The SD-WAN’s value is that the solution tracks the network and path conditions in real time, revealing performance issues as they are happening. And then dynamically redirect data traffic to the following available path. Then when the network recovers to its normal state, the SD-WAN solution can redirect the traffic path of the data to its original location. Therefore the effects of network degradation, which come in the form of brownouts and soft failure, can be minimized.
SD-WAN tutorial and SD WAN requirements: Encryption key rotation
Data security has never been a more important consideration than it is today. Therefore, businesses and other organizations must take robust measures to keep data and information safely under lock and key. Encryption keys must get rotated regularly (every 90 days is the standard interval) to reduce the risk of compromised data security. However, regular VPN-based encryption key rotation can be complicated and disruptive, often requiring downtime. SD-WAN can offer automatic key rotation, allowing network administrators to pre-program rotations without manual intervention or system downtime.
SD-WAN tutorial and SD WAN requirements: Push to the cloud
Another critical feature of SD-WAN technology is cloud breakout. This lets you connect branch office users to cloud-hosted applications directly and securely, eliminating the inefficiencies of backhauling cloud-destined traffic through the data center. Given the ever-growing importance of SaaS and IaaS services, efficient and reliable access to the cloud is crucial for many businesses and other organizations. By simplifying how branch traffic is routed, SD-WAN makes setting up breakouts quicker and easier.
The changing perimeter location
Users are no longer positioned in one location with corporate-owned static devices. Instead, they are dispersed; additional latency degrades application performance when connecting to central areas. Optimizations can be made to applications and network devices, but the only solution is to shorten the link by moving to cloud-based applications. There is a huge push and a rapid flux for cloud-based applications. Most are now moving away from on-premise in-house hosting to cloud-based management.
The ready-made global footprint enables the usage of SaaS-based platforms that negate the drawbacks of dispersed users tromboning to a central data center to access applications. Logically positioned cloud platforms are closer to the mobile user. In addition, cloud hosting these applications is far more efficient than making them available over the public Internet.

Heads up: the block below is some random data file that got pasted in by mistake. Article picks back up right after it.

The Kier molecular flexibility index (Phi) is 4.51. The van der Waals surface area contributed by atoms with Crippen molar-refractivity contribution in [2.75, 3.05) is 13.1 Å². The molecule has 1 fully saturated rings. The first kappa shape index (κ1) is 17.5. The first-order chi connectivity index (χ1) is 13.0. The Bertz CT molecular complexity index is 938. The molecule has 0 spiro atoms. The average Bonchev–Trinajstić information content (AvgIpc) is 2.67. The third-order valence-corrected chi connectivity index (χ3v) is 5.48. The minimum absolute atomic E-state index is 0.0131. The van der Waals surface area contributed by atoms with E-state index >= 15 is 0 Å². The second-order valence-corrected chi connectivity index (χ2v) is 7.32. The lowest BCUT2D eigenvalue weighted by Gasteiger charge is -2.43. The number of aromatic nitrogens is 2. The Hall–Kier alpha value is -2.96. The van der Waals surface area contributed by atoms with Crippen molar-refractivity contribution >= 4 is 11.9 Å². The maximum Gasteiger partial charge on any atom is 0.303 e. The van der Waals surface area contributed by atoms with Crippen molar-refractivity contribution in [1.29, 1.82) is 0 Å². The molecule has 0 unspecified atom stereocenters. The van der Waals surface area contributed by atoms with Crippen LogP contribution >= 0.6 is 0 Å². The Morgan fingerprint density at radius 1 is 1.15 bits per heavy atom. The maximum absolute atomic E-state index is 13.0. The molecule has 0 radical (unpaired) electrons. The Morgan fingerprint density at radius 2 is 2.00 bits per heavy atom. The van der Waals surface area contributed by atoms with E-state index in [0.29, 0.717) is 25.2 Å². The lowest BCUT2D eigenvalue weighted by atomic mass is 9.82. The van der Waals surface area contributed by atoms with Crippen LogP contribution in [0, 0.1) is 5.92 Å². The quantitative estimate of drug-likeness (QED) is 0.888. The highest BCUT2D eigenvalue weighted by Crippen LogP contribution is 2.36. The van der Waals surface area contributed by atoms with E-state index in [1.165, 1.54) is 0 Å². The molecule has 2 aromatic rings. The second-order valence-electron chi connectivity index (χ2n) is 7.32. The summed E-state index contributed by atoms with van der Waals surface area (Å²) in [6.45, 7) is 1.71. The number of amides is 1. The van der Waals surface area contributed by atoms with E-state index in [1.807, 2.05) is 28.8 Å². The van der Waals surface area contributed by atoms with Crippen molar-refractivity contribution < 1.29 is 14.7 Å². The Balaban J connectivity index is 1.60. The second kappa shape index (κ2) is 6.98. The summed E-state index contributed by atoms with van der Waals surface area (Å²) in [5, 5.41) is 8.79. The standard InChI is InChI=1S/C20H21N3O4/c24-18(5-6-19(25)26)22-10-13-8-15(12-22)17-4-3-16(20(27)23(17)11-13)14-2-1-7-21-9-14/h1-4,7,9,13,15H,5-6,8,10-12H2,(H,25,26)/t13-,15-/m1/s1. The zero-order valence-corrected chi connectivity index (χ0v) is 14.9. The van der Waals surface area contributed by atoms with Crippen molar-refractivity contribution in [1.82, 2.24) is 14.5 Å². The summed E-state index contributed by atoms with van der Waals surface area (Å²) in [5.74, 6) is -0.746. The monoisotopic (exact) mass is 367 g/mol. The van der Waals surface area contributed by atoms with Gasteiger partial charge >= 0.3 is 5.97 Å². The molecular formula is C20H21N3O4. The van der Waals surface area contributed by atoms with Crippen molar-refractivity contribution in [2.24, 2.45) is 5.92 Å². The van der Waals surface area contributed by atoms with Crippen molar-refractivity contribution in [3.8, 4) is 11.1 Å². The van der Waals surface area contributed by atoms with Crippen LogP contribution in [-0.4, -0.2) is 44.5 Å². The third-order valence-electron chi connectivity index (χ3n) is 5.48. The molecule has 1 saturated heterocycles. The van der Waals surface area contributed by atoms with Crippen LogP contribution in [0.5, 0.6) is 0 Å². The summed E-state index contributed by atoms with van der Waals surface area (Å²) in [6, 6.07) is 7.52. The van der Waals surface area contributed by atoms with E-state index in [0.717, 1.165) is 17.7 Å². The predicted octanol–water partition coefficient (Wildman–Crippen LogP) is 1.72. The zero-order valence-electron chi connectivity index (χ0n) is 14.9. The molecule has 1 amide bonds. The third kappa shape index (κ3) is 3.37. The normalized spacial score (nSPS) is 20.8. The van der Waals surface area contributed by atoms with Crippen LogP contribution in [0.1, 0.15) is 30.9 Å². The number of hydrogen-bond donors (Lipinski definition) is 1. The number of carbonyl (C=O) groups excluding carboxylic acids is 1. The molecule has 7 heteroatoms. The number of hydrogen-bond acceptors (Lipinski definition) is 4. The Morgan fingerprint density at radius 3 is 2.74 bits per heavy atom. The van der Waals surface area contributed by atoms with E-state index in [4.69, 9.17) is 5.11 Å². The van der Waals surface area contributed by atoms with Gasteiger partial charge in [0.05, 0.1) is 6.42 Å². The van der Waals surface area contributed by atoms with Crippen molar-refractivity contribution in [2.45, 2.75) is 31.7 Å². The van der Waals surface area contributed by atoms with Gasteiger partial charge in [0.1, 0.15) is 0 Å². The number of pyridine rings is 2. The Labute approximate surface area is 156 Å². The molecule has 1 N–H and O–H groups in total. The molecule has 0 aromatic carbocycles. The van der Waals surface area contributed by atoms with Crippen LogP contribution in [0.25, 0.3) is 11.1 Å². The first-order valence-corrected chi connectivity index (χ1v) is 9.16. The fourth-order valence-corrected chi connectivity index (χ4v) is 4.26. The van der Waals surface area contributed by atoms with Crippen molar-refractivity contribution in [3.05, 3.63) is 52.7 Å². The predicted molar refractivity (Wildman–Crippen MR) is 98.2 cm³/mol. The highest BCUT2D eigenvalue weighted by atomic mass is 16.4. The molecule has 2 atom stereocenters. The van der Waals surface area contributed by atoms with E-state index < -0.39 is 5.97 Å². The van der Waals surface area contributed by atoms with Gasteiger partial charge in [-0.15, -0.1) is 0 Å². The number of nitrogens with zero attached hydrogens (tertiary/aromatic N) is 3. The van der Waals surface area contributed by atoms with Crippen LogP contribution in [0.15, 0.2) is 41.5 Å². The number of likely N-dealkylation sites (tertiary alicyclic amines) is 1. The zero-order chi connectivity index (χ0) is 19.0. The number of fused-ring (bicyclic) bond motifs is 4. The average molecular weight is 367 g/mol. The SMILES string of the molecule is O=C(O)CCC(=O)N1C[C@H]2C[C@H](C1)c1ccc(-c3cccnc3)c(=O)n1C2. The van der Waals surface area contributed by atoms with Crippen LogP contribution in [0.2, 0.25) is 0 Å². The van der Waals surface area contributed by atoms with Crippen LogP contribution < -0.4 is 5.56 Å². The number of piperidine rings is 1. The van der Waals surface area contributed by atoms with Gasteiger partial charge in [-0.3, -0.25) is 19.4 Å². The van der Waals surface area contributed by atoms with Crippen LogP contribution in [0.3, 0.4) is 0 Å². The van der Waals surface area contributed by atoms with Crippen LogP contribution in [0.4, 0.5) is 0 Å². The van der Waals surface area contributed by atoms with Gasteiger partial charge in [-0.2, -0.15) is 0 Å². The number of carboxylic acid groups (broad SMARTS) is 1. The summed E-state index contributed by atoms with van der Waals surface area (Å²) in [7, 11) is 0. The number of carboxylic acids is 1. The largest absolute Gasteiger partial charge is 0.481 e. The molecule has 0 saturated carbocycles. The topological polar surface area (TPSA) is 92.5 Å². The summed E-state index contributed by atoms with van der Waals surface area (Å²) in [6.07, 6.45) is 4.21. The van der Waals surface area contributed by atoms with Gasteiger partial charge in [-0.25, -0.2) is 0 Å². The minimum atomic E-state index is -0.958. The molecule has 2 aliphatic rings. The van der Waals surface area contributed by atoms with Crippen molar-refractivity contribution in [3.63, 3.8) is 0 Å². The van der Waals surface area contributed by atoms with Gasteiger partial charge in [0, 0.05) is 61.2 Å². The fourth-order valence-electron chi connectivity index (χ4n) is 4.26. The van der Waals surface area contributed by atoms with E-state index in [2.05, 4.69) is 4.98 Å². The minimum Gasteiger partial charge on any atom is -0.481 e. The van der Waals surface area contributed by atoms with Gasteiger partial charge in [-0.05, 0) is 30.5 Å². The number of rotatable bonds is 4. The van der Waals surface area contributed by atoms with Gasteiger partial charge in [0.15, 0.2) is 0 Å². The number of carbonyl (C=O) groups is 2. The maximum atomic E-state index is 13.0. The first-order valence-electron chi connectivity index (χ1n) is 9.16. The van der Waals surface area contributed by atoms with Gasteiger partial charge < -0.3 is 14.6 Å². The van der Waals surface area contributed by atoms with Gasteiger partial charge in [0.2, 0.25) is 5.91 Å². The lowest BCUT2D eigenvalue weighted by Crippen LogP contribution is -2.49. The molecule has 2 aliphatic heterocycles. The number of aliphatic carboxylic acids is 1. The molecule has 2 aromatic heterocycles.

SD-WAN tutorial and SD WAN requirements: Decentralization of traffic
A lot of traffic is now decentralized from the central data center to remote branch sites. Many branches do not run high bandwidth-intensive applications. These types of branch sites are known as light edges. Despite the traffic change, the traditional branch sites rely on hub sites for most security and network services. The branch sites should connect to the cloud applications directly over the Internet without tromboning traffic to data centers for Internet access or security services. An option should exist to extend the security perimeter into the branch sites without requiring expensive onsite firewalls and IPS/IDS. SD-WAN builds a dynamic security fabric without the appliance sprawl of multiple security devices and vendors.
The ability to service chain traffic
Also, service chaining. Service chaining through SD-WAN allows organizations to reroute their data traffic through one service or multiple services, including intrusion detection and prevention devices or cloud-based security services. It thereby enables firms to declutter their branch office networks. They can, after all, automate how particular types of traffic flows are handled and assemble connected network services into a single chain.
SD-WAN tutorial and SD WAN requirements: Bandwidth-intensive applications
Exponential growth in demand for high-bandwidth applications such as multimedia in cellular networks has triggered the need to develop new technologies capable of providing the required high-bandwidth, reliable links in wireless environments. The biggest user of internet bandwidth is video streaming—more than half of total global traffic. The Cartesian study confirms historical trends reflecting consumer usage that remains highly asymmetric as video streaming remains the most popular.
Richer and hungry applications